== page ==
Return to Current Issue
Convincing Oregon's Dairy Industry They Have a Problem with Phosphorus
Oregon State University Extension
Abstract: Dairy nutritionists historically balanced milk cow rations for phosphorus at .45 to .5 % DM of the total ration. New studies have shown a high producing milk cow only requires a diet at .38% DM. Thirty-seven farms were studied to determine and compare P feeding levels in Oregon. The results of the project were then incorporated into educational programs. The average farm studied was over feeding by 18%. Eighty-nine percent of producers surveyed indicated this project increased their understanding of the problem we face as an industry. Approximately 50% of producers participating reduced P feeding on their farm.
Historical research has shown a benefit in overall cow performance with high levels of dietary phosphorus (>.45%P). Some research has suggested increased levels of phosphorus increased dry matter intake and ultimately increased milk yield (Kincaid, Hillers, & Cronrath, 1981). Furthermore, Alderman (1963) determined that deficiencies in dietary phosphorus decreased reproductive performance in dairy cattle. For years dairy nutritionists have designed dairy rations to ensure adequate, if not excessive amounts of phosphorus.
With environmental concerns building in the country during the 1990's, the National Research Council (NRC) conducted a re-evaluation of the importance of phosphorus in dairy cattle diets. More recent studies indicated the old recommendation was too high and that something was misleading or inaccurate in the older feeding studies. With this new information, the NRC published a new dietary phosphorous recommendation of 0.38% of the diet, much lower than the previous recommendation of 0.55% of the diet made in 1988 (NRC, 2001).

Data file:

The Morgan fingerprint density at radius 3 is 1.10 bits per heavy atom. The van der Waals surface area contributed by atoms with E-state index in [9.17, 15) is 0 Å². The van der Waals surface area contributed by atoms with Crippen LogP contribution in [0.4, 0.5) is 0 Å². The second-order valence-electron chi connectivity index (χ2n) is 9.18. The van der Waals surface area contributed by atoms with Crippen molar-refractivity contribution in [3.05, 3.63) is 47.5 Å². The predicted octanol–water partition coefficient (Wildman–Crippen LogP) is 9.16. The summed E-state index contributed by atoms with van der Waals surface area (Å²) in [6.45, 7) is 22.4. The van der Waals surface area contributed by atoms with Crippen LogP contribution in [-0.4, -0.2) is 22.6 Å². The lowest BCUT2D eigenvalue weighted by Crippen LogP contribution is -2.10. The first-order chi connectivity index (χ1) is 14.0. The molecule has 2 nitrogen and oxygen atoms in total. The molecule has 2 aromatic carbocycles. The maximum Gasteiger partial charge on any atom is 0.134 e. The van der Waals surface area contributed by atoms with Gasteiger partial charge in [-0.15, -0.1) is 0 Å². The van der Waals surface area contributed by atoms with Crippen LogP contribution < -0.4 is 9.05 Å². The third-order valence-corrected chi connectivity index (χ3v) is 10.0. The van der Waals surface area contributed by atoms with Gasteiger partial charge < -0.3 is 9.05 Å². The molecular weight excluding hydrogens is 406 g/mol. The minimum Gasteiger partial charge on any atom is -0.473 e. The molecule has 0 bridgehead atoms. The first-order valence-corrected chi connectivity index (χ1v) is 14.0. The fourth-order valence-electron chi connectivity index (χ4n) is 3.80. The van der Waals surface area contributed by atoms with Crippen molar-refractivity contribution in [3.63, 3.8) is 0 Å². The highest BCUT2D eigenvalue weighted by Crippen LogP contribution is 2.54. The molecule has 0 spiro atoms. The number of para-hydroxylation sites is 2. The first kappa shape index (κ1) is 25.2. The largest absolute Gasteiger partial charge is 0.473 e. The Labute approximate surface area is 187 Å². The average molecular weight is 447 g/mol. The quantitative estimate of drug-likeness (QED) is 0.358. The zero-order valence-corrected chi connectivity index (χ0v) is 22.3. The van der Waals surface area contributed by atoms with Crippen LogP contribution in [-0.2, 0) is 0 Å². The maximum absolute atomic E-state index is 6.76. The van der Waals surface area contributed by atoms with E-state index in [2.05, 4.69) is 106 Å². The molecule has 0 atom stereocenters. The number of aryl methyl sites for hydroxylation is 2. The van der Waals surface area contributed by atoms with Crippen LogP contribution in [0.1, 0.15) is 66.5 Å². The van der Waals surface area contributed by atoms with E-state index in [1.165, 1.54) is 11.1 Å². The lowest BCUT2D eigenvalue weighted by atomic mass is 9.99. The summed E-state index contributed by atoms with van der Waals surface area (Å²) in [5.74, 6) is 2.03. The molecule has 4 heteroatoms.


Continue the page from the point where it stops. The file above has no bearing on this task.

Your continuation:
Changing the diet from one that is overfeeding phosphorus to one that meets the animals nutritional needs can have significant impacts on P in the manure and total P accumulation on the farm. Lowering phosphorus levels in the diet from 0.48% to 0.38% decreased the phosphorus content in the manure by 44% (Cerosaletti, Fox, & Chase, 2004). Making this feeding change will reduce the load of phosphorus on dairy farms and allow for a more manageable waste management program.
Effective educational programs often are ones that find ways to involve learner participation and that use statistics that students can relate with, no matter whether your audience is producers, nutritionists, or other Extension agents. Conversations with leading dairy nutritionists in 2002-03 indicated very few had made significant ration P changes. No nutritionist in Oregon admitted to reducing P levels in lactating cow diet down to .38% as recommended by the National Research Council. Essentially they had nothing to gain by reducing phosphorus to .38%. They argued a little extra was "good insurance." In the spring of 2003, a project was developed to survey producer knowledge of phosphorus and document phosphorus feeding practices.
The objective of this study were to:
A field study consisting of 37 Oregon dairy farms was conducted. Participating farms were located in the western region of Oregon and were divided in two regions based upon geographic location of farms: valley (V) and coast (C). Valley comprised 17 farms residing in the Willamette Valley. The remaining 20 farms were located on the coast of Oregon in Coos and Tillamook counties. These two areas represent the major dairy areas in Oregon. In addition to geographic location, farms were classified as either small (S) or large (L). Farms with herd size smaller than the herd size median, for each region, were classified as S. Likewise, farms with herd size larger than herd size median, for each region, were classified as L.
Each farm was visited on three separate occasions to collect data. Each farm visit was scheduled to be 4-6 weeks a part to monitor the farm over time. Data collection included ration information and feed samples for both lactating and dry cows, as well as fecal and urine samples from the lactating and dry cows. Individual feeds, fecal matter, and urine were then analyzed for phosphorus.